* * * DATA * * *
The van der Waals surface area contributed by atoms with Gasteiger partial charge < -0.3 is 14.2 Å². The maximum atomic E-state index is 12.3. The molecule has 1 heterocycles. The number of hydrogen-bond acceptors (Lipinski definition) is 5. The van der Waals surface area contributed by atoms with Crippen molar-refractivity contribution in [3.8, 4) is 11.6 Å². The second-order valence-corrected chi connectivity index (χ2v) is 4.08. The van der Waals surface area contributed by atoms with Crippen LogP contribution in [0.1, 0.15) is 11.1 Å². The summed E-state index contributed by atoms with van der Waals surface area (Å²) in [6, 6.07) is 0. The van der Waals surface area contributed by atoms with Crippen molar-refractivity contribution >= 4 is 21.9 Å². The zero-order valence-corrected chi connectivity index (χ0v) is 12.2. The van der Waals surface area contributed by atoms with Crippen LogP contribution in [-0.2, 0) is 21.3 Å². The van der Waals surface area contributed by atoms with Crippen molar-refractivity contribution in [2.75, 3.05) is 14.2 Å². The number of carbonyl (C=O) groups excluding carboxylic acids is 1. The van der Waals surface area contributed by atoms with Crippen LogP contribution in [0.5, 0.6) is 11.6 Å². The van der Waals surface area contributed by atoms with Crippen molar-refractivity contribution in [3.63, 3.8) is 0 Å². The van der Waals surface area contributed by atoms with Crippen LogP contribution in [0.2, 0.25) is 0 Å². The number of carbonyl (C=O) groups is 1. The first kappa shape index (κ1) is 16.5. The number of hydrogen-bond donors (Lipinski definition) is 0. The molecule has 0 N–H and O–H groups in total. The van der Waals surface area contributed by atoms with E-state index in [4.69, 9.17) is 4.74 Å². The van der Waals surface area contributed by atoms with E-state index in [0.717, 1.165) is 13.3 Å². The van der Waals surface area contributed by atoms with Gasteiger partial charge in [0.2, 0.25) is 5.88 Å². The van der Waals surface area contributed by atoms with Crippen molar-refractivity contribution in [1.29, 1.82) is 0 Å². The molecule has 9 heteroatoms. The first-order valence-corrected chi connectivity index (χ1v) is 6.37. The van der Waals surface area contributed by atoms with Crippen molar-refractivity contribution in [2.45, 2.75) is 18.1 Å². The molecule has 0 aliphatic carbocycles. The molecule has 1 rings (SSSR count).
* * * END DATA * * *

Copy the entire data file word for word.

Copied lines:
The van der Waals surface area contributed by atoms with Gasteiger partial charge < -0.3 is 14.2 Å². The maximum atomic E-state index is 12.3. The molecule has 1 heterocycles. The number of hydrogen-bond acceptors (Lipinski definition) is 5. The van der Waals surface area contributed by atoms with Crippen molar-refractivity contribution in [3.8, 4) is 11.6 Å². The second-order valence-corrected chi connectivity index (χ2v) is 4.08. The van der Waals surface area contributed by atoms with Crippen LogP contribution in [0.1, 0.15) is 11.1 Å². The summed E-state index contributed by atoms with van der Waals surface area (Å²) in [6, 6.07) is 0. The van der Waals surface area contributed by atoms with Crippen molar-refractivity contribution >= 4 is 21.9 Å². The zero-order valence-corrected chi connectivity index (χ0v) is 12.2. The van der Waals surface area contributed by atoms with Crippen LogP contribution in [-0.2, 0) is 21.3 Å². The van der Waals surface area contributed by atoms with Crippen molar-refractivity contribution in [2.75, 3.05) is 14.2 Å². The number of carbonyl (C=O) groups excluding carboxylic acids is 1. The van der Waals surface area contributed by atoms with Crippen LogP contribution in [0.5, 0.6) is 11.6 Å². The van der Waals surface area contributed by atoms with Crippen molar-refractivity contribution in [3.63, 3.8) is 0 Å². The van der Waals surface area contributed by atoms with Crippen LogP contribution in [0.2, 0.25) is 0 Å². The number of carbonyl (C=O) groups is 1. The first kappa shape index (κ1) is 16.5. The number of hydrogen-bond donors (Lipinski definition) is 0. The molecule has 0 N–H and O–H groups in total. The van der Waals surface area contributed by atoms with E-state index in [4.69, 9.17) is 4.74 Å². The van der Waals surface area contributed by atoms with E-state index in [0.717, 1.165) is 13.3 Å². The van der Waals surface area contributed by atoms with Gasteiger partial charge in [0.2, 0.25) is 5.88 Å². The van der Waals surface area contributed by atoms with Crippen molar-refractivity contribution in [1.29, 1.82) is 0 Å². The molecule has 9 heteroatoms. The first-order valence-corrected chi connectivity index (χ1v) is 6.37. The van der Waals surface area contributed by atoms with Crippen molar-refractivity contribution in [2.45, 2.75) is 18.1 Å². The molecule has 0 aliphatic carbocycles. The molecule has 1 rings (SSSR count).